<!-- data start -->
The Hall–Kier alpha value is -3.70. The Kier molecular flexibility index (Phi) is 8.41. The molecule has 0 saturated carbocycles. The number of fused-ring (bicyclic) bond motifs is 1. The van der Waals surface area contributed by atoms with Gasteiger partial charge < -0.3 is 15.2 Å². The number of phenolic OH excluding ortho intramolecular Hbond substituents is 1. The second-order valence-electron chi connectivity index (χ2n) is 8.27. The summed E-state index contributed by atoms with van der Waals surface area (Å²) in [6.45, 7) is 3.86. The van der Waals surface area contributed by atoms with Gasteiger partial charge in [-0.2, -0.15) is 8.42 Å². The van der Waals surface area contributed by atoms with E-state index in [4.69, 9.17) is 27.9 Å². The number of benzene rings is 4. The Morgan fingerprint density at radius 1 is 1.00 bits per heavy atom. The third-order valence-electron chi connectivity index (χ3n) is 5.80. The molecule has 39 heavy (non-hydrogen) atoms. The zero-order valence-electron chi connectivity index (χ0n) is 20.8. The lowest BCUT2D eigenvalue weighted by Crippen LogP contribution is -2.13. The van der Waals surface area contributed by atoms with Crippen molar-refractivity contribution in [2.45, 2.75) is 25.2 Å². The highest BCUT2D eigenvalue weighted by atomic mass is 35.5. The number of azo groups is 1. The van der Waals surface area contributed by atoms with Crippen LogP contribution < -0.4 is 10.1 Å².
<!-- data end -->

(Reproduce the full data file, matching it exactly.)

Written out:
The Hall–Kier alpha value is -3.70. The Kier molecular flexibility index (Phi) is 8.41. The molecule has 0 saturated carbocycles. The number of fused-ring (bicyclic) bond motifs is 1. The van der Waals surface area contributed by atoms with Gasteiger partial charge < -0.3 is 15.2 Å². The number of phenolic OH excluding ortho intramolecular Hbond substituents is 1. The second-order valence-electron chi connectivity index (χ2n) is 8.27. The summed E-state index contributed by atoms with van der Waals surface area (Å²) in [6.45, 7) is 3.86. The van der Waals surface area contributed by atoms with Gasteiger partial charge in [-0.2, -0.15) is 8.42 Å². The van der Waals surface area contributed by atoms with E-state index in [4.69, 9.17) is 27.9 Å². The number of benzene rings is 4. The Morgan fingerprint density at radius 1 is 1.00 bits per heavy atom. The third-order valence-electron chi connectivity index (χ3n) is 5.80. The molecule has 39 heavy (non-hydrogen) atoms. The zero-order valence-electron chi connectivity index (χ0n) is 20.8. The lowest BCUT2D eigenvalue weighted by Crippen LogP contribution is -2.13. The van der Waals surface area contributed by atoms with Crippen molar-refractivity contribution in [2.45, 2.75) is 25.2 Å². The highest BCUT2D eigenvalue weighted by atomic mass is 35.5. The number of azo groups is 1. The van der Waals surface area contributed by atoms with Crippen LogP contribution < -0.4 is 10.1 Å².